Tens of thousands march in Tel Aviv to protest housing shortage, high rent prices
Demonstrators call on government to find a sustainable solution to the housing crisis; at least 15 people arrested in protests following main rally.
Tens of thousands of demonstrators marched in central Tel Aviv on Saturday night as part of a large-scale protest movement against the housing shortage and high rent prices in Israel.
The protest was an extension of the "tent cities" which have sprouted up across the country as part of an organized effort led by a cross-section of Israeli society - including the middle class, young people, students, Holocaust survivors, and the elderly.
The demonstrators marched from the tent city on Rothschild Boulevard toward the Tel Aviv Museum, where they heard speeches from various protest leaders calling on the government find a sustainable solution to the housing crisis.
During the march, demonstrators yelled slogans such as "proper housing, legitimate prices", "the power is with the citizen", and "this generation demands housing". Some of the marchers called for Prime Minister Benjamin Netanyahu's resignation.
Politicians were not set to address the crowd, although several Knesset members, including Ilan Gilon (Meretz), Dov Khenin (Hadash) and Muhammad Barakeh (Hadas), Nino Abesadze (Kadima), and Rachel Adato (Kadima), could be found among the demonstrators.
"I'm proud of the vast number of participants, especially the young people who give me great hope for real change," Barakeh said. He added that he hoped that the demonstration marked "the beginning of a process to replace the current government with a government that is socially sensitive and has a perception of true peace."
In her speech, Daphni Leef, who initiated the protest, called upon the elected government to find solutions to increasing housing prices. "We're constantly being asked what we want and we say, 'Affordable housing for all.' They tell us, 'Suggest solutions,' and we say, 'Why? That is what we have elected representatives for.'
Leef also said in her speech, "Under these conditions we will soon have no dreams. There is no time to dream when you're constantly looking to cover your rent. There's no time to dream when you're constantly looking to cover a mortgage. We are the power, we, the nation, we are not suckers."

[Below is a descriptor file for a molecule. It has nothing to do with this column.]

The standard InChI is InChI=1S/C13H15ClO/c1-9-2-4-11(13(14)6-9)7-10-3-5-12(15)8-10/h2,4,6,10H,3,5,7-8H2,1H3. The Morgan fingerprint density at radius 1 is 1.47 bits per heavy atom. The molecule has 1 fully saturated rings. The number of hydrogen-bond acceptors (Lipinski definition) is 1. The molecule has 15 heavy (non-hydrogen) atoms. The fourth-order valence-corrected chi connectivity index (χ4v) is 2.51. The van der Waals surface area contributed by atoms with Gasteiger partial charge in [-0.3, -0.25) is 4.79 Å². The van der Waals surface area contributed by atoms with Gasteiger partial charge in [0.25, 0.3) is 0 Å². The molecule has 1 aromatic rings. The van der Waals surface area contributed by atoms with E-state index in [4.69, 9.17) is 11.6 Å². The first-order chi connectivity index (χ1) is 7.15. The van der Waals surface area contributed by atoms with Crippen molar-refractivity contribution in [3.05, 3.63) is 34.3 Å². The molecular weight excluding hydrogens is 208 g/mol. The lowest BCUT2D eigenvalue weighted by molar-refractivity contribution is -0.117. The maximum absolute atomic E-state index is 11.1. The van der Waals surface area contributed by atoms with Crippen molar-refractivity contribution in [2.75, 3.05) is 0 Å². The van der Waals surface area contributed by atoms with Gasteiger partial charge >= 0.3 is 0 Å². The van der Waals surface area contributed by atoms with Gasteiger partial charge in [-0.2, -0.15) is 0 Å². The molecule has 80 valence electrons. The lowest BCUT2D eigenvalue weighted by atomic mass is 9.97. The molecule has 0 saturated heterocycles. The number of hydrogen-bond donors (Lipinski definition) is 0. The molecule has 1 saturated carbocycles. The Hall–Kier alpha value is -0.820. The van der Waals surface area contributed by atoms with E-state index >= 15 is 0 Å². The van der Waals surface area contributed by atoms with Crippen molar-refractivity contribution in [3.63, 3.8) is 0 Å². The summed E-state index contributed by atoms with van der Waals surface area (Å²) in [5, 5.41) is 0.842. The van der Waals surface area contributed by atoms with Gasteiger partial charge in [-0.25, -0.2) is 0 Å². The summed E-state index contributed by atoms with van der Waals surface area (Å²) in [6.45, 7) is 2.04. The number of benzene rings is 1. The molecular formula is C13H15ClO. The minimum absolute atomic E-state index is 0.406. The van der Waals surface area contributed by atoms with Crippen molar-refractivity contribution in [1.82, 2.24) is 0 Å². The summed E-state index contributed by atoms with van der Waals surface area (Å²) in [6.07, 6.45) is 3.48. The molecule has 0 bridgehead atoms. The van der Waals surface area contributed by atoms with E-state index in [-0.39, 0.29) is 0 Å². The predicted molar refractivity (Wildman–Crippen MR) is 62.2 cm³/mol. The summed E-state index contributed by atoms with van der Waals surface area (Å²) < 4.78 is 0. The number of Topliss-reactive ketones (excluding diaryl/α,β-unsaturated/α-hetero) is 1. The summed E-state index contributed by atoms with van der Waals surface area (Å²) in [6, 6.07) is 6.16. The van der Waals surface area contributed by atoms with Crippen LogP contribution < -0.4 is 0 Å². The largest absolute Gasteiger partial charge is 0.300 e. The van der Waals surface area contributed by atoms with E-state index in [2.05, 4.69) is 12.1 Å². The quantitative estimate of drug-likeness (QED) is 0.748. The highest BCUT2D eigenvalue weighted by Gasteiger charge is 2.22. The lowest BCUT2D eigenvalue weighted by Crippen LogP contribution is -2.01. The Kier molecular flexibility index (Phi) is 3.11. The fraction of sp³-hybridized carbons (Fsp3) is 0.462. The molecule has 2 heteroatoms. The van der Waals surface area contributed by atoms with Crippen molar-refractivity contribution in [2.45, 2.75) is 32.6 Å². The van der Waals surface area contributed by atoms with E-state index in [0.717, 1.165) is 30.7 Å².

At the end of the demonstration, Leef returned to the stage and directly addressed the prime minister. "You, Bibi, with your wild policy and your irresponsibility, you pushed us into a nadir. You, Mr. Netanyahu, caused us – the Facebook generation – to head to the streets and protest," she said.
Following of the demonstration, hundreds of protesters blocked the intersection of Kaplan and Ibn Gvirol Streets. They sat in the middle of the intersection calling out, "The people demand social justice."
Police tried to forcibly clear hundreds of protesters from blocking the intersection of Kaplan and Ibn Gvirol streets, but were unsuccessful. Protesters retaliated by throwing objects and rubbish at the police. At least 15 protesters were arrested.
Police did manage to clear the crowd from the middle of the road, enabling the intersection to open to traffic, but protesters remained close by, bursting onto the road from time to time.
Although most of the demonstrators at the rally were young, a number of elderly people joined the protest in order to show solidarity against the high cost of living in Israel.
The past few days have seen dozens of organizations and individuals join the ongoing protest movement, including youth groups, representatives of the Haredi movement, women’s organizations, doctors and residents, and social workers.